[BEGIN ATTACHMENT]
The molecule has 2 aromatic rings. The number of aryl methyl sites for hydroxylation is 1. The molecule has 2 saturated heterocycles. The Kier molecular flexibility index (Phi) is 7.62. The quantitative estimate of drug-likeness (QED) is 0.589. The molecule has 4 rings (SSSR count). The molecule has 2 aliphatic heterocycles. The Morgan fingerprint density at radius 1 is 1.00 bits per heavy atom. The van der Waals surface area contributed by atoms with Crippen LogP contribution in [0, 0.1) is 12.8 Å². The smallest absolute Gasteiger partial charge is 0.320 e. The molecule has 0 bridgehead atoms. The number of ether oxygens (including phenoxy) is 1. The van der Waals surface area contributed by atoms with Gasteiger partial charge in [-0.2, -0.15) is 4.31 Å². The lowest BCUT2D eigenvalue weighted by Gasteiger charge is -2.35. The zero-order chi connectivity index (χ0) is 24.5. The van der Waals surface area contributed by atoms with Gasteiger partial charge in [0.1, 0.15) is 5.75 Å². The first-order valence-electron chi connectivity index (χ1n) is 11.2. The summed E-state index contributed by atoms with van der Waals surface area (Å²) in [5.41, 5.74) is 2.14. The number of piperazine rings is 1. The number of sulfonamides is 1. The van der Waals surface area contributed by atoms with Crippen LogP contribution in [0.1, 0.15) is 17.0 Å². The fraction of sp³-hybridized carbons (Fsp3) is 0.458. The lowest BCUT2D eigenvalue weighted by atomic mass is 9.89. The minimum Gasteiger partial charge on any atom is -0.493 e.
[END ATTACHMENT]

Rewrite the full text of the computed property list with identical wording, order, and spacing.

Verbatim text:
The molecule has 2 aromatic rings. The number of aryl methyl sites for hydroxylation is 1. The molecule has 2 saturated heterocycles. The Kier molecular flexibility index (Phi) is 7.62. The quantitative estimate of drug-likeness (QED) is 0.589. The molecule has 4 rings (SSSR count). The molecule has 2 aliphatic heterocycles. The Morgan fingerprint density at radius 1 is 1.00 bits per heavy atom. The van der Waals surface area contributed by atoms with Crippen LogP contribution in [0, 0.1) is 12.8 Å². The smallest absolute Gasteiger partial charge is 0.320 e. The molecule has 0 bridgehead atoms. The number of ether oxygens (including phenoxy) is 1. The van der Waals surface area contributed by atoms with Gasteiger partial charge in [-0.2, -0.15) is 4.31 Å². The lowest BCUT2D eigenvalue weighted by Gasteiger charge is -2.35. The zero-order chi connectivity index (χ0) is 24.5. The van der Waals surface area contributed by atoms with Gasteiger partial charge in [0.1, 0.15) is 5.75 Å². The first-order valence-electron chi connectivity index (χ1n) is 11.2. The summed E-state index contributed by atoms with van der Waals surface area (Å²) in [5.41, 5.74) is 2.14. The number of piperazine rings is 1. The number of sulfonamides is 1. The van der Waals surface area contributed by atoms with Crippen LogP contribution in [0.1, 0.15) is 17.0 Å². The fraction of sp³-hybridized carbons (Fsp3) is 0.458. The lowest BCUT2D eigenvalue weighted by atomic mass is 9.89. The minimum Gasteiger partial charge on any atom is -0.493 e.